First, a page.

Khanna Says I want roles that prove my worth as an actor
As he continues the portrayal of Prajapati Pandey in Dabangg 2, Vinod Khanna talks about his dreams for the future
He turned 66 last month, but Vinod Khanna — the lead of hits such as Mere Apne (1971), Amar Akbar Anthony (1977) and Inkar (1978) — is raring to go. With work on the second edition of Dabangg — where he continues to essay the role of Salman Khan’s character Chulbul Pandey’s father — having started, Khanna is looking ahead.
“My character is tautly scripted in Dabangg 2 and has realistic shades. In the earlier film, a number of mine and Dimple Kapadia’s scenes were edited as the film was getting too long.”
Khanna adds, “Director Abhinav Kashyap understands his work well and handles his artistes with care. Salman is a sport and is always co-operative. Though Dimple is not in the film, I always cherish working with her. She is intelligence, beauty and talent personified.”
A commerce graduate from Sydenham College, Khanna has kept a low profile over the years. The actor, pegged as one of the most handsome of his time, has proved his mettle, portraying negative roles with as much élan as those of the hero. He has held his own against contemporaries such as Dharmendra, Rajesh Khanna and Amitabh Bachhan.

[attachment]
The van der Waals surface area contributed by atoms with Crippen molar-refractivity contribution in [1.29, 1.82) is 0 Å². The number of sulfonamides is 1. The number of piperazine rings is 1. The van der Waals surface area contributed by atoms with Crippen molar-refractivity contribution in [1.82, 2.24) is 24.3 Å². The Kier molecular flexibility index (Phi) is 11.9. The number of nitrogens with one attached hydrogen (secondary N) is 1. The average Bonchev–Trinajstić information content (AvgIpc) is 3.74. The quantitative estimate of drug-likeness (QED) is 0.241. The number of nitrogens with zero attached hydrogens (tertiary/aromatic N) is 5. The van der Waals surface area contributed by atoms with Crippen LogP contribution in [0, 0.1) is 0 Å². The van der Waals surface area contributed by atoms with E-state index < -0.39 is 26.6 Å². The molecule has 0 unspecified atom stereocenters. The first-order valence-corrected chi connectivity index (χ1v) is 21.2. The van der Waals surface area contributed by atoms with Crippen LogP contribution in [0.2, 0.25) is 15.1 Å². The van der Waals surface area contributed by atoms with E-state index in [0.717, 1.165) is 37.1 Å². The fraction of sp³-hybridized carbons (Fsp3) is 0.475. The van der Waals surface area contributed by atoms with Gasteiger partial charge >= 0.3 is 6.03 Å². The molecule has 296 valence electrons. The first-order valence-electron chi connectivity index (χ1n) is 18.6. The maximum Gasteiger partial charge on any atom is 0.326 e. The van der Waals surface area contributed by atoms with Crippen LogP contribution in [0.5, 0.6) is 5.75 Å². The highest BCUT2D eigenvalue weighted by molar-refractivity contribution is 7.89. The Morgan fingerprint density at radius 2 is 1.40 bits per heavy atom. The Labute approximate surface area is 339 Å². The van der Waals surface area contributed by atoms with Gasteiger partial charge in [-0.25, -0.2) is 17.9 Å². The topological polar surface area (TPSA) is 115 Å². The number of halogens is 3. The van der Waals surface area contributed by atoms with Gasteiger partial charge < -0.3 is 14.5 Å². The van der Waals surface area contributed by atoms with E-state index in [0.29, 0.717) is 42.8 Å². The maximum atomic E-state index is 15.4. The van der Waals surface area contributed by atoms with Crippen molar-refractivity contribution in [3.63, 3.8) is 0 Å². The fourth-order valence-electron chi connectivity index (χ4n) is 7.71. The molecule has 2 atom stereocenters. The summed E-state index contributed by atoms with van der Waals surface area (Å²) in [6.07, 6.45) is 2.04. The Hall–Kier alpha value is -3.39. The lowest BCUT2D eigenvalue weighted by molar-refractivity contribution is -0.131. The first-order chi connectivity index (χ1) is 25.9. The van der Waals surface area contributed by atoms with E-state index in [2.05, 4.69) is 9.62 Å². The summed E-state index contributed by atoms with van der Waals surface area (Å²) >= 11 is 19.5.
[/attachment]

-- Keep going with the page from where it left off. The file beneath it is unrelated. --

“Mere Apne gave me ample critical acclaim and success. I still remember how Gulzarsaab inspired me to speak with my eyes whilst lipsyncing for Koi Hota Jis Ko Apna. In Meerabai, I adopted the regal walk of a king and never felt uncomfortable, though it was my first costume film.”
Now he wants to experiment. “While a majority of my films were action thrillers, I performed characters of substance in films such as Achanak, Aarop, Main Tulsi Tere Angan Ki and Meerabai. At present, I am not into mindless action thrillers and am eager to experiment, given the opportunity.”
Speaking about his brief hiatus during the years of Acharya Rajneesh (Osho), Khanna says, “Though I did not act for years, I understood when it was the right time to return. Insaaf (1987) and Satyamev Jayate (1987) were important comeback films and I had matured by then as an actor.”
After four decades in the profession, does he have any regrets? Khanna smiles, “I am not a pessimist and am focused as long I work. Indian cinema has advanced for the better in these years. At this age, I will only accept challenging and author backed characters which I can do justice to, and prove my worth as an actor.”